Synopses & Reviews
For anyone who's ever headed to their local farmers' market reciting the mantra "I will not overbuy" but has lumbered home with bags overflowing with delicious summer strawberries, zucchini blossoms, and tomatoes, or autumn apples, pears, and cauliflower, this book will be your saving grace.
Well-Preserved is a collection of 30 small batch preserving recipes and 90 recipes in which to use the preserved goods. Preserving recipes like Marinated Baby Artichokes are followed by recipes for dishes like Marinated Artichoke and Ricotta Pie and Sausages with Marinated Baby Artichokes; a Three-Citrus Marmelade recipe is followed by recipes for Chicken Wings Baked with Three-Citrus Marmelade, Shrmp with Three-Citrus Marmelade and Lime, and Crepes with Three-Citrus Marmelade, and so on.
In this book, Eugenia Bone, a New Yorker whose Italian father was forever canning everything from olives to tuna, describes the art of preserving in an accessible way. Though she covers traditional water bath and pressure canning in detail, she also shares simpler methods that allow you to preserve foods using low-tech options like oil-preserving, curing, and freezing. Bone clearly explains each technique so that you can rest assured your food is stable and safe.
With Well-Preserved: Recipes and Techniques for Putting Up Small Batches of Seasonal Foods, you will never again have a night when you open your cupboard or refrigerator and lament that there's "nothing to eat!" Instead, you'll be whipping up the seasons' best meals all year long.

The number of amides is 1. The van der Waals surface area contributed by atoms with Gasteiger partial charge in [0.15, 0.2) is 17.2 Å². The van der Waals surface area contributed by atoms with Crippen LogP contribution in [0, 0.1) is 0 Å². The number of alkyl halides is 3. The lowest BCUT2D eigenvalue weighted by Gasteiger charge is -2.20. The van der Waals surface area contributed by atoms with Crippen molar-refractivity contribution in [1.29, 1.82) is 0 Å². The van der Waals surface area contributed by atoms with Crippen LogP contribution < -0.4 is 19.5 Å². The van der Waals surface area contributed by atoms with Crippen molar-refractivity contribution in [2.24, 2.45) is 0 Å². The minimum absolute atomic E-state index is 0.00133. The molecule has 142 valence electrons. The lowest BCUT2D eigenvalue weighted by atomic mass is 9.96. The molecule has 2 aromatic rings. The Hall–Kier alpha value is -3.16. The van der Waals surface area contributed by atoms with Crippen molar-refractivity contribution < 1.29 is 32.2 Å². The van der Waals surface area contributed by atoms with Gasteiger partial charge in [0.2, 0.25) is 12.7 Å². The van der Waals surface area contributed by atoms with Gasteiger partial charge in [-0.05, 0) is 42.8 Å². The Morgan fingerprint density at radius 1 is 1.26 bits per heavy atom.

Bone shares simple methods for preserving meat, fruits, and vegetables by using low-tech options.
With authoritative content from America's most respected cooking school, this basic yet definitive guide to the popular trend of canning and preserving will be the go-to reference for home cooks for years to come.
Everything you need to know about home preserving, from The Culinary Institute of America
Home canning and preserving is more popular than ever. It's economical, environmentally smart, and a great way to get the most out of your backyard garden. It's a healthier way to eat, without all the additives and preservatives that are found in most processed foods, and if that's not enough, canning and preserving is a fun and rewarding hobby the whole family can enjoy together.
Preserving, from The Culinary Institute of America, gives you all the information and advice you need to start canning, preserving, and pickling your own foods. The book explains every preserving method (even dehydrating meats for jerky), features plenty of time- and money-saving tips, and covers the vital topics of food safety, must-have equipment, and the long-term storage of preserved foods.
- Features more than 60 recipes for pickles, jams, marmalades, dried foods, homemade condiments, and more, all accompanied by detailed and simple explanations and instructions
- Covers virtually every kind of food and preserving technique available for home cooks
- Includes beautiful full-color illustrations throughout
Whether you want to explore a fun new hobby, enjoy your homegrown vegetables all year long, or add new techniques to your repertoire, you'll find everything you need to know here. With Preserving, you'll discover just how fun and delicious home canning and preserving can be.
About the Author
Founded in 1946, The Culinary Institute of America is an independent, not-for-profit college offering bachelor's and associate degrees in culinary arts and baking and pastry arts, as well as certificate programs in culinary arts, Latin cuisines, and wine and beverage studies. A network of more than 45,000 alumni has helped the CIA earn its reputation as the world's premier culinary college. The CIA, which also offers courses for professionals and food enthusiasts, as well as consulting services for the foodservice and hospitality industry, has campuses in Hyde Park, New York; St. Helena, California; San Antonio, Texas; and Singapore.